The technology industry can move past its immediate challenges to embrace post-pandemic opportunities, report finds.
Local tech sector has promising future, says RSM Australia
The domestic technology industry has a promising future and can overcome challenges like the skills shortage, according to RSM Australia.
As the sector matured, technology companies would grow from strength to strength, said the firm’s national leader of technology Mathavan Parameswaran.
“There is a bullish long-term outlook for Australia’s tech industry, and particularly for the potentially significant role Australian entrepreneurs could play in delivering new local and global cleantech solutions to help businesses move towards the Australian Government’s net zero emissions target,” he said.
“Australia also has the potential to replicate its success in traditional industry sectors such as mining, agriculture, health and education in their equivalent tech sub-industries with the right growth levers in place.”
“Despite the tech revaluations and market corrections of the past year, the local industry is not experiencing anything equivalent to the ‘tech wreck’ that reshaped the American tech industry in 2000.”
In the firm’s report entitled ‘What Australian tech businesses can expect in the next two years’, Rick Ratliff, CEO of Australian healthtech company MedAdvisor said there were plenty of possibilities for the sector – particularly in the aftermath of the pandemic.
“There are still lots of disruptive opportunities out there,” said Mr Ratliff. “I’ve been fascinated to observe how the pace of digital transformation has picked up in industries such as banking and hospitality in recent years.”
“Thanks to the pandemic, the healthcare industry, which is quite conservative in many ways, is finally embracing telehealth and healthtech platforms.”
“No matter how bumpy the road might be currently, the tech industry will continue to change the world and enhance people’s lives.”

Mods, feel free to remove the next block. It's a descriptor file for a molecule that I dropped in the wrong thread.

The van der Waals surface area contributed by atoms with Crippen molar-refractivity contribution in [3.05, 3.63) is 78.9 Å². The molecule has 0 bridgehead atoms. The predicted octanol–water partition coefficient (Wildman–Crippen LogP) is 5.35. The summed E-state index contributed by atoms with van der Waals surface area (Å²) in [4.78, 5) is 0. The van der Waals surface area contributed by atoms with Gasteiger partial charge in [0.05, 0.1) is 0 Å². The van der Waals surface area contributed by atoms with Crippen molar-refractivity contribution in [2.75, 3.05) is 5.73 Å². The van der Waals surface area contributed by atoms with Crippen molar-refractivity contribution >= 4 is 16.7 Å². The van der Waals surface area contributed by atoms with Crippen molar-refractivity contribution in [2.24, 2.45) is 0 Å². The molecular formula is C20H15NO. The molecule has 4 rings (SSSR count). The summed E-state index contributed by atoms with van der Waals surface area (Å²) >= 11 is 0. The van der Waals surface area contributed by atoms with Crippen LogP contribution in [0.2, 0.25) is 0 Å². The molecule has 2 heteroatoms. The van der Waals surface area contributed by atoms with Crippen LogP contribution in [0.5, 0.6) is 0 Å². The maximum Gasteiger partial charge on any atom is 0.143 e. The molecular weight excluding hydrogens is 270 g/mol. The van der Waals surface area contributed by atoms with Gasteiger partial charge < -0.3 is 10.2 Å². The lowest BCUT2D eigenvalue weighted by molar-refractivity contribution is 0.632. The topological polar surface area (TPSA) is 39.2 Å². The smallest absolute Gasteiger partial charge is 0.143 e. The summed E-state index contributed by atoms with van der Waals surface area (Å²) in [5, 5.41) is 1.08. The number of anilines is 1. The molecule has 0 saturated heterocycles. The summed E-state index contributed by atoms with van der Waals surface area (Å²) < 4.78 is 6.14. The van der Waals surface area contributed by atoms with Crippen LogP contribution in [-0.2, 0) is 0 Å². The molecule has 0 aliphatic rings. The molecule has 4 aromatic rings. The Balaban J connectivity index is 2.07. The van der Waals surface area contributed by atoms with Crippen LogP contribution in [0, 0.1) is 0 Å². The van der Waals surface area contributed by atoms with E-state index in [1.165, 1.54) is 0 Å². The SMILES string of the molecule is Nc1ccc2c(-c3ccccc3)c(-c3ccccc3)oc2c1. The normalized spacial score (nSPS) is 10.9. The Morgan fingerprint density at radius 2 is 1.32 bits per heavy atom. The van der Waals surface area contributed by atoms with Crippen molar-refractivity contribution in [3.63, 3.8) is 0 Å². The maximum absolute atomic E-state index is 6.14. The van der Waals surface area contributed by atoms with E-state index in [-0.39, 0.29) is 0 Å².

Technology Council of Australia CEO Kate Pounder said making tax and regulatory improvements would help the industry thrive.
“We know we can create world-beating tech companies because we’ve done it,” said Ms Pounder. “It’s now just a matter of creating the ideal environment for more local tech companies to grow into unicorns.”
Ms Pounder praised the government for the introduction of digital apprenticeships, which allow more people to enter the tech industry without a university degree.
“Some tech jobs are highly technical and require years of university study in STEM fields,” she said. “But there are many jobs that can be done by ‘digital tradespeople’.”
“That’s why the federal government agreeing to fix vocational training and introduce a digital apprenticeship scheme is such a win.”
RSM Australia’s director and national head of corporate finance Glyn Yates said the technology industry had the foundations required to overcome the current challenges.
“Yes, there’s a skills shortage, but Australia still has a critical mass of local talent, be it software developers or founders with ambitions to conquer the world,” said Mr Yates.
“Plus, I’m expecting Gen Z to do big things throughout their twenties and thirties.”
“They’ve grown up in a world of teenage influencers, twenty-something tech billionaires and gig-economy side hustles and are incredibly entrepreneurial.”